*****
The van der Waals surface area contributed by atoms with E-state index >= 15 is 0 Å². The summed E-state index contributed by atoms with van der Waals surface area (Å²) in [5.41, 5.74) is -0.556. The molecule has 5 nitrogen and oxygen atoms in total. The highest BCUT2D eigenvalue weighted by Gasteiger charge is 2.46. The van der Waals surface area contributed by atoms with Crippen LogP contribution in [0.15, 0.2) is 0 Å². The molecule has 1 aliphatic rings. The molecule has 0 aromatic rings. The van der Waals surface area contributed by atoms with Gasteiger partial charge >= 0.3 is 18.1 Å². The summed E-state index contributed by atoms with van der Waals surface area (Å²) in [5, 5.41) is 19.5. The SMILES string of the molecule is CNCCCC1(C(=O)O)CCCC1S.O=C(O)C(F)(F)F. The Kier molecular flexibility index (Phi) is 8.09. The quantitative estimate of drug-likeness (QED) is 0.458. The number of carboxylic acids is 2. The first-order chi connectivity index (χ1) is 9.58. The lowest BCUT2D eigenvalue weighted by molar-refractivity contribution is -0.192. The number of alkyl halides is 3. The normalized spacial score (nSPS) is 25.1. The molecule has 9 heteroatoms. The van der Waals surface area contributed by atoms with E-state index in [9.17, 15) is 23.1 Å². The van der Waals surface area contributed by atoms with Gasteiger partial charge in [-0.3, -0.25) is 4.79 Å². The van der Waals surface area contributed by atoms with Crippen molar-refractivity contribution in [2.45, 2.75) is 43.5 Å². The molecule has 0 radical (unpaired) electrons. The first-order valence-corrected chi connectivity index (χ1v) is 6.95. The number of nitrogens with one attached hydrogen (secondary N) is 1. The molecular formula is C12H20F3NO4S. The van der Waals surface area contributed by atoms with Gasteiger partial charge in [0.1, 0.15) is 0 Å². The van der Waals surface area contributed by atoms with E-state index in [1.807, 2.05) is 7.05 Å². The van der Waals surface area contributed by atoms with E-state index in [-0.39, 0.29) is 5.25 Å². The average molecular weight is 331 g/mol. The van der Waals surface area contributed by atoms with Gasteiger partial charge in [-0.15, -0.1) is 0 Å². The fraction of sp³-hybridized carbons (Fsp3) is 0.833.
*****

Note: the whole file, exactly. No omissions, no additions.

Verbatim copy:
The van der Waals surface area contributed by atoms with E-state index >= 15 is 0 Å². The summed E-state index contributed by atoms with van der Waals surface area (Å²) in [5.41, 5.74) is -0.556. The molecule has 5 nitrogen and oxygen atoms in total. The highest BCUT2D eigenvalue weighted by Gasteiger charge is 2.46. The van der Waals surface area contributed by atoms with Crippen LogP contribution in [0.15, 0.2) is 0 Å². The molecule has 1 aliphatic rings. The molecule has 0 aromatic rings. The van der Waals surface area contributed by atoms with Gasteiger partial charge >= 0.3 is 18.1 Å². The summed E-state index contributed by atoms with van der Waals surface area (Å²) in [5, 5.41) is 19.5. The SMILES string of the molecule is CNCCCC1(C(=O)O)CCCC1S.O=C(O)C(F)(F)F. The Kier molecular flexibility index (Phi) is 8.09. The quantitative estimate of drug-likeness (QED) is 0.458. The number of carboxylic acids is 2. The first-order chi connectivity index (χ1) is 9.58. The lowest BCUT2D eigenvalue weighted by molar-refractivity contribution is -0.192. The number of alkyl halides is 3. The normalized spacial score (nSPS) is 25.1. The molecule has 9 heteroatoms. The van der Waals surface area contributed by atoms with E-state index in [9.17, 15) is 23.1 Å². The van der Waals surface area contributed by atoms with Gasteiger partial charge in [-0.3, -0.25) is 4.79 Å². The van der Waals surface area contributed by atoms with Crippen molar-refractivity contribution in [2.45, 2.75) is 43.5 Å². The molecule has 0 radical (unpaired) electrons. The first-order valence-corrected chi connectivity index (χ1v) is 6.95. The number of nitrogens with one attached hydrogen (secondary N) is 1. The molecular formula is C12H20F3NO4S. The van der Waals surface area contributed by atoms with Gasteiger partial charge in [0.1, 0.15) is 0 Å². The van der Waals surface area contributed by atoms with E-state index in [1.807, 2.05) is 7.05 Å². The van der Waals surface area contributed by atoms with E-state index in [-0.39, 0.29) is 5.25 Å². The average molecular weight is 331 g/mol. The van der Waals surface area contributed by atoms with Gasteiger partial charge in [-0.15, -0.1) is 0 Å². The fraction of sp³-hybridized carbons (Fsp3) is 0.833.